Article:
The United States has made progress in addressing these challenges in recent years. President Obama’s Affordable Care Act has improved quality and reduced costs for many patients and providers. It has also provided free preventive care for the insured on most health plans. It has reduced the number of people without health insurance by almost 25 per cent, allowing millions more Americans, including almost 3 million young adults, to access affordable coverage and care.
However, we still spent $2.3 trillion on health care, which is more than 17 percent of our GDP. On the commercial side, productivity losses related to personal and family health problems cost U.S. employers $1,685 per employee per year, or $225.8 billion annually. Clearly, the Affordable Care Act is working, but we have more to do to in the United States to address the challenges of cost, coverage, and quality.
China faces similar challenges – with a serious need for more hospitals, cutting edge technologies and investment from private insurers. Let me give some context to the scale of China’s healthcare needs.
Across China, there are currently1.3 million beds in primary care facilities – and there is a potential market of 1.3 billion people. This mismatch between supply and demand will only become more acute as the country ages.
With respect to technology, for example, there are 2 MRI scanners per 1 million Chinese citizens, which is far below the rate of U.S. and Europe. Limited access to world class technology makes it difficult to provide world class care.
Finally, while the data about health insurance coverage is not clear, we do know that the Chinese private health insurance market is in its infancy. As the central government liberalizes investment in the private health care insurance market, China will see dramatic increases in market competition which will surely result in more Chinese citizens gaining access to high-quality health care.
Further, Chinese officials have stated that they are committed to permitting greater foreign and private investment in hospitals and private health care facilities. Allowing foreign and private investment will not only increase the number of hospitals but will also insure greater access to high quality care.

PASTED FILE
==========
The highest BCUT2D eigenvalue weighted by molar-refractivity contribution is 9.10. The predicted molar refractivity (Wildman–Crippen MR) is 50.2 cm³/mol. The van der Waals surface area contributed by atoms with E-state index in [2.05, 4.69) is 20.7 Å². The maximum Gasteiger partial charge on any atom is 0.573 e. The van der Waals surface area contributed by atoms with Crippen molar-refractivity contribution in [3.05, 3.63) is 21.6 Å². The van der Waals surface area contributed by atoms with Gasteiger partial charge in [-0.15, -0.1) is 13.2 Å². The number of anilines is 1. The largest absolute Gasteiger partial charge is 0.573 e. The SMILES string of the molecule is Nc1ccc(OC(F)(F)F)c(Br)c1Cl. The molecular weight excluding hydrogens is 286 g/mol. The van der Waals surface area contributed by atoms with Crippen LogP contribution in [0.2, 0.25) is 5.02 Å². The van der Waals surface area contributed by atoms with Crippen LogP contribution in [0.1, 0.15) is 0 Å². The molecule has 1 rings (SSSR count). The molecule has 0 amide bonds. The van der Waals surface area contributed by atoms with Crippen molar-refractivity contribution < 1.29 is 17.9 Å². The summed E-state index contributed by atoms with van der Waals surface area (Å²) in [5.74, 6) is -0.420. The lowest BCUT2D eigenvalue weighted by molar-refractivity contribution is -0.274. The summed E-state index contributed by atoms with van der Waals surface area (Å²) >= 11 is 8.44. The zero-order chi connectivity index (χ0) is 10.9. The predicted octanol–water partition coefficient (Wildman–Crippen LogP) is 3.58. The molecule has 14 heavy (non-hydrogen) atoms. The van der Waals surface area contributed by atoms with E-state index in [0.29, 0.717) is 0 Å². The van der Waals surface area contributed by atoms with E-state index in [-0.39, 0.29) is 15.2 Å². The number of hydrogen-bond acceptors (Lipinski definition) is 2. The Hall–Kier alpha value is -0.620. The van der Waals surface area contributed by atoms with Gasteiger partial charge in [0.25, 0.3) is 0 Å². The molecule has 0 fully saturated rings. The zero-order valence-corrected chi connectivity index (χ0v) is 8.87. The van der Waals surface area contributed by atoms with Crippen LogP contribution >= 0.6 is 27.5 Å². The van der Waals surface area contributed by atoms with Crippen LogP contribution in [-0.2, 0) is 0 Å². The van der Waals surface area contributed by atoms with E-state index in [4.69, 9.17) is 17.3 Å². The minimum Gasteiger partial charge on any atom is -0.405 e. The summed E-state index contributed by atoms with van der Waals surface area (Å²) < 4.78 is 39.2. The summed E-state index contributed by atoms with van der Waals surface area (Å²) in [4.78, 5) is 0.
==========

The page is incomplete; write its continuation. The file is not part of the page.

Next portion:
Similarly, if existing regulations regarding medical device and pharmaceutical approvals are reformed, which happens to be a topic for discussion at this year’s JCCT, more state-of-the art technologies will be available in Chinese hospitals.
American companies are more than ready to support China’s efforts to strengthen its health care system. Chinaco Healthcare Corporation, an American joint venture, has set up private hospitals that serve Chinese and non-Chinese alike. Johnson & Johnson has a significant presence in China, and seeks to design medical devices tailored to the Chinese market. And United Family Healthcare was the first foreign-managed healthcare group in China and currently they operate five United Family Hospitals in China.
Through our Foreign Commercial Service, we have connected U.S. healthcare providers to appropriate health officials in 12 Chinese provinces in an effort to supply more American medical technologies, hospital management, and senior care solutions to Chinese consumers.
These are exactly the type of collaborations we hope will result from today’s discussions, and others, that will take place throughout the JCCT. Through our conversations on subnational cooperation, we believe we can help foster stronger relationships between our cities and municipalities, and our states and provinces that lead to investment opportunities and economic growth in both the U.S. and China. And through our cooperation on agriculture issues at this year’s JCCT, we expect to make progress on food safety and delivery issues that will benefit the people of both our countries.
Our joint challenges are many – but so are our opportunities. I look forward to hearing your ideas, and to working with all of you to craft solutions that benefit our countries, our companies and, most importantly, our peoples. Thank you.